New members are the lifeblood of any organization. Without them, an organization cannot grow or even maintain. They are also valuable in that they bring with them new ideas, personalities, and strengths. At the Long Beach Bowling Club, we value our new bowlers, and do everything in our power to help them attain whatever it is they are looking for by joining our club. We provide a friendly, social atmosphere so they will never feel out-of-place, and offer free lessons to beginners, and lots of unofficial help and advice.
Free Lessons Contact:
Each new bowler is allotted three free lessons. The content of the lessons will vary based on the ability of the new bowler. But at the least, the new bowler (called a novice) will come away from the lessons with a basic understanding of the rules and etiquette of the game, as well as having been taught the basic mechanics. The learning does not stop with the free lessons, however, and there will always be somebody around to answer a question or give some advice. To set up a time for a free lesson, contact the club (562) 433-9063 or email us at: firstname.lastname@example.org If you are just curious about the game, stop by during any of our draw games and check us out.
The Learning Curve
One of the great things about this game is the learning curve, and how it varies at different stages of a bowler’s development. It is fairly easy to get to the point where you are fairly presentable. At this point you can enter the draw. The draw is open to any member who wishes to participate and is exactly what it sounds like. Everybody who wishes to bowl in that draw’s game puts their name on a board, and then draws a chip to determine the team that they are on. As the draws are usually triples, and you are able to pick the role you wish to play, you never have to worry about being over your head. As you progress in your abilities, you will see a decline in your rate of improvement. This may be an easy game to learn, but it can be quite difficult to master. In fact, if you ask most bowlers how long it took them to master the game; they will probably say that they’ll let you know when it happens. Eventually, you will progress as with any other sport. As you practice, your muscle memory will kick in, and every now and then you will figure something out, and will make a small jump ahead. As you gain skill, you may want to try your hard-earned talents against other bowlers at tournaments. Sound intimidating? Don’t worry; it’s not, especially since there are several Novice tournaments throughout the year.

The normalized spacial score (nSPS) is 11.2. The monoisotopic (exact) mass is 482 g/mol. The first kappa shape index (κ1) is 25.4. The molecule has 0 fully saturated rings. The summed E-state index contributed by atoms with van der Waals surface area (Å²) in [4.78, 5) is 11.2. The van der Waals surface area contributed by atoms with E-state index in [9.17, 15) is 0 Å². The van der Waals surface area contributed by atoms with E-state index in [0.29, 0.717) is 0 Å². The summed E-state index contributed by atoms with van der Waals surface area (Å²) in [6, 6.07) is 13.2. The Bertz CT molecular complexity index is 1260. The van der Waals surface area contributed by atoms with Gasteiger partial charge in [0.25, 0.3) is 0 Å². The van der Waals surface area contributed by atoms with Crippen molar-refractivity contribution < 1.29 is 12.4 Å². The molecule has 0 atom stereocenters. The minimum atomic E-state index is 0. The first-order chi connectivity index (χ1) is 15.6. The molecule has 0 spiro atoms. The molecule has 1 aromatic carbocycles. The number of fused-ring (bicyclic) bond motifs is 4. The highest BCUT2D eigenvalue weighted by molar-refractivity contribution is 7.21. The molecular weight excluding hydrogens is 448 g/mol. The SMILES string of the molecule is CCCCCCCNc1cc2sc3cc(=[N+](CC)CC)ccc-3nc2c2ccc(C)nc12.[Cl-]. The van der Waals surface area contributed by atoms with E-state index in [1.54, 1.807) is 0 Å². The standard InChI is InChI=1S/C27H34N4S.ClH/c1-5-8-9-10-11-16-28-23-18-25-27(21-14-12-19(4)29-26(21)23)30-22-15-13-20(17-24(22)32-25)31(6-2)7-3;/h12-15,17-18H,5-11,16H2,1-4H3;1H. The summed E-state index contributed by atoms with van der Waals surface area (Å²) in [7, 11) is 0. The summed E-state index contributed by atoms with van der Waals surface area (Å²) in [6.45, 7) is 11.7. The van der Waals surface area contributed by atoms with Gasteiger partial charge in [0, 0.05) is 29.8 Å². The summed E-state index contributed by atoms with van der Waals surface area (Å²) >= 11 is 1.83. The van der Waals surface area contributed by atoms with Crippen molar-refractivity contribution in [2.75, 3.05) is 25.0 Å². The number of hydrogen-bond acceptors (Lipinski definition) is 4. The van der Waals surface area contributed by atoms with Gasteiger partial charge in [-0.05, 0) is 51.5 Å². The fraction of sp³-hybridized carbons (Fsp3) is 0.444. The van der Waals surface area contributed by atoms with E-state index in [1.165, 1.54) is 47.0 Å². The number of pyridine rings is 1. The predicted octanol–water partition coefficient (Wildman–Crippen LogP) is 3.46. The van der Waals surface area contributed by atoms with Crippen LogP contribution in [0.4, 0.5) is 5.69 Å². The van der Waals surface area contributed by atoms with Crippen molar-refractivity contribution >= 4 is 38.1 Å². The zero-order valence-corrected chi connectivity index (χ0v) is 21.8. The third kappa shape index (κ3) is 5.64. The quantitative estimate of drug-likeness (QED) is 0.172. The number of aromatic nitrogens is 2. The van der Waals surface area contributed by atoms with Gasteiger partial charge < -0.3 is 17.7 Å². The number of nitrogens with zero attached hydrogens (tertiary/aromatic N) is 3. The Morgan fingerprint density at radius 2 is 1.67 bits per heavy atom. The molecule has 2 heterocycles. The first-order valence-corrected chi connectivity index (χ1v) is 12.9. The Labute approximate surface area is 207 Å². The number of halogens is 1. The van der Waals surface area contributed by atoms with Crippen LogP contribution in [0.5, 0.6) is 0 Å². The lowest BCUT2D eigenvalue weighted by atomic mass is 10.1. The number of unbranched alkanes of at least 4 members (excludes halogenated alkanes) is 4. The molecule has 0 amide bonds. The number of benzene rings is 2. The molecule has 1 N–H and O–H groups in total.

Feeling like you want to test your mettle against other bowlers in a more competitive environment, but feel a little nervous about competing in a strange setting. That’s why there are Novice and Vet-Novice tournaments. A Novice is any bowler who has been bowling for less than two years, and a Vet more than two years. In Vet-Novice tournaments, teams are consisted of a mixture of Vets and Novices, with a minimum of one each per team. The idea of these tourneys is that the Novice gets to experience tournament competition in a more relaxed (yet still very competitive) atmosphere, with their Veteran on hand to guide them through the various rules and etiquette involved in tournament play. There are also Novice only tournaments. At the division level, there are single sex and pairs tournaments, and at our club we have a novice singles tournament, open to men and women.
California State University @ Long Beach
OLLI (Osher Lifelong Learning Institute at CSULB
Please call the OLLI at CSULB for additional information: (562) 985-8237
The office is open from 8:00 AM to 5:00 PM Monday through Friday.
(front row, roughly) Bob, Barbara, Lourdes, Louise, Lee (woman), Bob, George, Julee, Jim; (back row, roughly): Mary Ann, Susan, Dan, Chris (man), Maryan, Patty. There were 15 students at the “graduation”.